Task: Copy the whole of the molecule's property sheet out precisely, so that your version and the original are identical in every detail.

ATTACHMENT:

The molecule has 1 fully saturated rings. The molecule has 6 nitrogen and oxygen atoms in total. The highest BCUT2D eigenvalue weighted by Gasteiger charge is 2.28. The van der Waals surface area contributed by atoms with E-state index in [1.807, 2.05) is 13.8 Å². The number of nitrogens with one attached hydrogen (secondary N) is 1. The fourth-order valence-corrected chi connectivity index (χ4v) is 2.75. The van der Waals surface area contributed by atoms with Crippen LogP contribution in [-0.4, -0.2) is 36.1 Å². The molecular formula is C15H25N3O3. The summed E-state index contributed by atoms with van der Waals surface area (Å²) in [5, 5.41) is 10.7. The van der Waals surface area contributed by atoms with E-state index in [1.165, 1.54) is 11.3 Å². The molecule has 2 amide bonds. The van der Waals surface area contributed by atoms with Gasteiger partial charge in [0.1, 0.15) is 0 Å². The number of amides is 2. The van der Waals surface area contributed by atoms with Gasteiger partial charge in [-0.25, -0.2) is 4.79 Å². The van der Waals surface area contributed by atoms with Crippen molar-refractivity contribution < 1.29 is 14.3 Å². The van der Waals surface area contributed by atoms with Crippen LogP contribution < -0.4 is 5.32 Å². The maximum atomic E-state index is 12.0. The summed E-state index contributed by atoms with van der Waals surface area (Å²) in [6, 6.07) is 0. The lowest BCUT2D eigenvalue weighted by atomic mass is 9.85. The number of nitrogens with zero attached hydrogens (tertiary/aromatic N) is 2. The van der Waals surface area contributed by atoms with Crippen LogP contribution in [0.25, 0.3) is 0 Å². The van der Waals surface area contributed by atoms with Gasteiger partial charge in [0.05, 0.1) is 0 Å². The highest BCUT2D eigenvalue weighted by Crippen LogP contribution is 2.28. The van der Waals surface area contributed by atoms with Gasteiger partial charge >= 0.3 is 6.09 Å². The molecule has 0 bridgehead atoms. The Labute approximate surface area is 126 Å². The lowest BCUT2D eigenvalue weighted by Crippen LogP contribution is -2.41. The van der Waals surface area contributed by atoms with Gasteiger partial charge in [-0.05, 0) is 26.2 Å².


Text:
The molecule has 1 fully saturated rings. The molecule has 6 nitrogen and oxygen atoms in total. The highest BCUT2D eigenvalue weighted by Gasteiger charge is 2.28. The van der Waals surface area contributed by atoms with E-state index in [1.807, 2.05) is 13.8 Å². The number of nitrogens with one attached hydrogen (secondary N) is 1. The fourth-order valence-corrected chi connectivity index (χ4v) is 2.75. The van der Waals surface area contributed by atoms with Crippen LogP contribution in [-0.4, -0.2) is 36.1 Å². The molecular formula is C15H25N3O3. The summed E-state index contributed by atoms with van der Waals surface area (Å²) in [5, 5.41) is 10.7. The van der Waals surface area contributed by atoms with E-state index in [1.165, 1.54) is 11.3 Å². The molecule has 2 amide bonds. The van der Waals surface area contributed by atoms with Gasteiger partial charge in [0.1, 0.15) is 0 Å². The number of amides is 2. The van der Waals surface area contributed by atoms with Gasteiger partial charge in [-0.25, -0.2) is 4.79 Å². The van der Waals surface area contributed by atoms with Crippen molar-refractivity contribution < 1.29 is 14.3 Å². The van der Waals surface area contributed by atoms with Crippen LogP contribution < -0.4 is 5.32 Å². The maximum atomic E-state index is 12.0. The summed E-state index contributed by atoms with van der Waals surface area (Å²) in [6, 6.07) is 0. The lowest BCUT2D eigenvalue weighted by atomic mass is 9.85. The number of nitrogens with zero attached hydrogens (tertiary/aromatic N) is 2. The van der Waals surface area contributed by atoms with Crippen LogP contribution in [0.25, 0.3) is 0 Å². The van der Waals surface area contributed by atoms with Gasteiger partial charge in [0.05, 0.1) is 0 Å². The highest BCUT2D eigenvalue weighted by Crippen LogP contribution is 2.28. The van der Waals surface area contributed by atoms with Gasteiger partial charge >= 0.3 is 6.09 Å². The molecule has 0 bridgehead atoms. The Labute approximate surface area is 126 Å². The lowest BCUT2D eigenvalue weighted by Crippen LogP contribution is -2.41. The van der Waals surface area contributed by atoms with Gasteiger partial charge in [-0.05, 0) is 26.2 Å².